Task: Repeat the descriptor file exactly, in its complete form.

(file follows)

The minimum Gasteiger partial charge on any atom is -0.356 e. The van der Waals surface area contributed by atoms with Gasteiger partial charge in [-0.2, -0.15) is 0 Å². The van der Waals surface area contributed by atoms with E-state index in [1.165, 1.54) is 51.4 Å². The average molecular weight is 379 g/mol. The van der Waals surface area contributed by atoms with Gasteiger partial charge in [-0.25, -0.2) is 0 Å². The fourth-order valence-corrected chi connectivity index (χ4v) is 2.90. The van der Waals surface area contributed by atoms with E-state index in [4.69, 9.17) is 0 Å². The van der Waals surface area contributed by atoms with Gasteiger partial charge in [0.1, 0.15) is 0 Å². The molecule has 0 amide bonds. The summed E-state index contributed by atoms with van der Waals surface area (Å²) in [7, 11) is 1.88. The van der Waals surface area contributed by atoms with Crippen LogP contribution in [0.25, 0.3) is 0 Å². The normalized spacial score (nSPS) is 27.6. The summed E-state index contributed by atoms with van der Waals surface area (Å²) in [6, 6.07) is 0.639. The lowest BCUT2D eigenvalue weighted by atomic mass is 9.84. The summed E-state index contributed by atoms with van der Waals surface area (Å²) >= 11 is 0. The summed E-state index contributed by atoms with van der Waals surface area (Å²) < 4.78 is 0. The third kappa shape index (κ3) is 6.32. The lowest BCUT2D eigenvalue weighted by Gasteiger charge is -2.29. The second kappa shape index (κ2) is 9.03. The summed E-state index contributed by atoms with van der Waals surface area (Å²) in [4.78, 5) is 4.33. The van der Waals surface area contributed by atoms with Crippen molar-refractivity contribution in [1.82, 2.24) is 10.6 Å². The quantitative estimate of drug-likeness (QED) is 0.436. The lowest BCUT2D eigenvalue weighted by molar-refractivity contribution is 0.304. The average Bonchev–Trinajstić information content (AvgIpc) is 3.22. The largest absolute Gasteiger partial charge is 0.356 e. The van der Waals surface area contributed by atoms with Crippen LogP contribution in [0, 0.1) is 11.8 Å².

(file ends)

The minimum Gasteiger partial charge on any atom is -0.356 e. The van der Waals surface area contributed by atoms with Gasteiger partial charge in [-0.2, -0.15) is 0 Å². The van der Waals surface area contributed by atoms with E-state index in [1.165, 1.54) is 51.4 Å². The average molecular weight is 379 g/mol. The van der Waals surface area contributed by atoms with Gasteiger partial charge in [-0.25, -0.2) is 0 Å². The fourth-order valence-corrected chi connectivity index (χ4v) is 2.90. The van der Waals surface area contributed by atoms with E-state index in [4.69, 9.17) is 0 Å². The van der Waals surface area contributed by atoms with Gasteiger partial charge in [0.1, 0.15) is 0 Å². The molecule has 0 amide bonds. The summed E-state index contributed by atoms with van der Waals surface area (Å²) in [7, 11) is 1.88. The van der Waals surface area contributed by atoms with Crippen LogP contribution in [0.25, 0.3) is 0 Å². The normalized spacial score (nSPS) is 27.6. The summed E-state index contributed by atoms with van der Waals surface area (Å²) in [6, 6.07) is 0.639. The lowest BCUT2D eigenvalue weighted by atomic mass is 9.84. The summed E-state index contributed by atoms with van der Waals surface area (Å²) >= 11 is 0. The summed E-state index contributed by atoms with van der Waals surface area (Å²) < 4.78 is 0. The third kappa shape index (κ3) is 6.32. The lowest BCUT2D eigenvalue weighted by Gasteiger charge is -2.29. The second kappa shape index (κ2) is 9.03. The summed E-state index contributed by atoms with van der Waals surface area (Å²) in [4.78, 5) is 4.33. The van der Waals surface area contributed by atoms with Crippen molar-refractivity contribution in [1.82, 2.24) is 10.6 Å². The quantitative estimate of drug-likeness (QED) is 0.436. The lowest BCUT2D eigenvalue weighted by molar-refractivity contribution is 0.304. The average Bonchev–Trinajstić information content (AvgIpc) is 3.22. The largest absolute Gasteiger partial charge is 0.356 e. The van der Waals surface area contributed by atoms with Crippen LogP contribution in [0, 0.1) is 11.8 Å².